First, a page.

Chapter 6 - 1Chapter 6: Sensation and Perception...

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1 Chapter 6: Sensation and Perception Interactive Lectures 1. Sensation is the detection and direct experience of physical energy as a result of environmental or internal events. Perception is the process by which sensory impulses are organized and interpreted. Our Sensational Senses Sensation begins with the sense receptors , which convert the energy of a stimulus into electrical impulses that travel along nerves to the brain. Separate sensations can be accounted for by anatomical codes (as set forth by the doctrine of specific nerve energies ) and functional codes in the nervous system. In a rare condition called synesthesia , sensation in one modality evokes a sensation in another modality, but these experiences are the exception, not the rule. Psychologists specializing in psychophysics have studied sensory sensitivity by measuring absolute and difference thresholds . Signal-detection theory , however, holds that responses in a detection task consist of both a sensory process and a decision process and will vary with the person’s motivation, alertness, and expectations. Our senses are designed to respond to change and contrast in the environment. When stimulation is unchanging, sensory adaptation occurs. Too little stimulation can cause sensory deprivation . Too much stimulation can cause sensory overload , which is why we exercise selective attention . Vision Vision is affected by the wavelength, frequency, and complexity of light, which produce the psychological dimensions of visual experience— hue, brightness, and saturation . The visual receptors— rods and cones —are located in the retina of the eye, and send signals (via other cells) to the ganglion cells and ultimately to the optic nerve , which carries visual information to the brain. Rods are responsible for vision in dim light; cones are responsible for color vision. Dark adaptation occurs in two stages. The Structures of the Retina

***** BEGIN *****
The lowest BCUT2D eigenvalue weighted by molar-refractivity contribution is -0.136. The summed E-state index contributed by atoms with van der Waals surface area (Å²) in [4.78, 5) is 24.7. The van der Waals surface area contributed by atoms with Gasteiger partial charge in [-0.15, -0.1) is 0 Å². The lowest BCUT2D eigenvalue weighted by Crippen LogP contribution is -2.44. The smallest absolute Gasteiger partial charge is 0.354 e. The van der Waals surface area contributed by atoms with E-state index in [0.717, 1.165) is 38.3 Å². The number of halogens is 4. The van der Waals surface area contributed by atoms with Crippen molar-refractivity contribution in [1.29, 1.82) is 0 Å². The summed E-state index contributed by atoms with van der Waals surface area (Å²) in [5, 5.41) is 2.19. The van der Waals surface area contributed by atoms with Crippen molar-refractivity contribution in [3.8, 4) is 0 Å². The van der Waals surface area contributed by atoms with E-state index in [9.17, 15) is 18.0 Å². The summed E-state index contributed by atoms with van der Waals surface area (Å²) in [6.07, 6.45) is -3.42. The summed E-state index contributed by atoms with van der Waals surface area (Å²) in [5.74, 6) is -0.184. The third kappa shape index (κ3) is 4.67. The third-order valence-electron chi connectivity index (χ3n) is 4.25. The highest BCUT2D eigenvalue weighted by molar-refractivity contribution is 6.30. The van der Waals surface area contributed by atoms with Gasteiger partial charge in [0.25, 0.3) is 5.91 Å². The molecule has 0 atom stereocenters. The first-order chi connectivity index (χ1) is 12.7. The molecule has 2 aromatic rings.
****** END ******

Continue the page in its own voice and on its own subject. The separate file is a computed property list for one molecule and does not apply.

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Chapter 6 - 1Chapter 6: Sensation and Perception...

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